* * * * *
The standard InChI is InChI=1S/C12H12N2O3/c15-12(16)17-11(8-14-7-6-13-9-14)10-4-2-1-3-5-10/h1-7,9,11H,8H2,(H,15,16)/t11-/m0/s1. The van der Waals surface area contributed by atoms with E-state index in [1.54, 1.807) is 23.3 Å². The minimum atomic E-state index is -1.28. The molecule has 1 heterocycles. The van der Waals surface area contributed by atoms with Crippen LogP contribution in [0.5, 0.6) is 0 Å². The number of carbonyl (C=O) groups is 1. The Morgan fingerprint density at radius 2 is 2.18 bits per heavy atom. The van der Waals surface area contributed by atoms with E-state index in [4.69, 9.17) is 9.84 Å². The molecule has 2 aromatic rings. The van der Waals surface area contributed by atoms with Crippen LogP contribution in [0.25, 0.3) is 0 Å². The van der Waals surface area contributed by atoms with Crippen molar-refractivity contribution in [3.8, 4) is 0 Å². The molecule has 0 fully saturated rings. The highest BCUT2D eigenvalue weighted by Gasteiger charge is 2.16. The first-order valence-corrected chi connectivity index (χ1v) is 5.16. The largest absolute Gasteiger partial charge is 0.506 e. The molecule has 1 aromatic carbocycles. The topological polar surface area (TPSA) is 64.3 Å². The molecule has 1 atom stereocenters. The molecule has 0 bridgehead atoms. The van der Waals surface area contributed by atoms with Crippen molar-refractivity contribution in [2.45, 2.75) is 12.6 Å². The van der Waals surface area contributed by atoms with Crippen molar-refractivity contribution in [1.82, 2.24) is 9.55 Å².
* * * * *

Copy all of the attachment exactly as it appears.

The standard InChI is InChI=1S/C12H12N2O3/c15-12(16)17-11(8-14-7-6-13-9-14)10-4-2-1-3-5-10/h1-7,9,11H,8H2,(H,15,16)/t11-/m0/s1. The van der Waals surface area contributed by atoms with E-state index in [1.54, 1.807) is 23.3 Å². The minimum atomic E-state index is -1.28. The molecule has 1 heterocycles. The van der Waals surface area contributed by atoms with Crippen LogP contribution in [0.5, 0.6) is 0 Å². The number of carbonyl (C=O) groups is 1. The Morgan fingerprint density at radius 2 is 2.18 bits per heavy atom. The van der Waals surface area contributed by atoms with E-state index in [4.69, 9.17) is 9.84 Å². The molecule has 2 aromatic rings. The van der Waals surface area contributed by atoms with Crippen LogP contribution in [0.25, 0.3) is 0 Å². The van der Waals surface area contributed by atoms with Crippen molar-refractivity contribution in [3.8, 4) is 0 Å². The molecule has 0 fully saturated rings. The highest BCUT2D eigenvalue weighted by Gasteiger charge is 2.16. The first-order valence-corrected chi connectivity index (χ1v) is 5.16. The largest absolute Gasteiger partial charge is 0.506 e. The molecule has 1 aromatic carbocycles. The topological polar surface area (TPSA) is 64.3 Å². The molecule has 1 atom stereocenters. The molecule has 0 bridgehead atoms. The van der Waals surface area contributed by atoms with Crippen molar-refractivity contribution in [2.45, 2.75) is 12.6 Å². The van der Waals surface area contributed by atoms with Crippen molar-refractivity contribution in [1.82, 2.24) is 9.55 Å².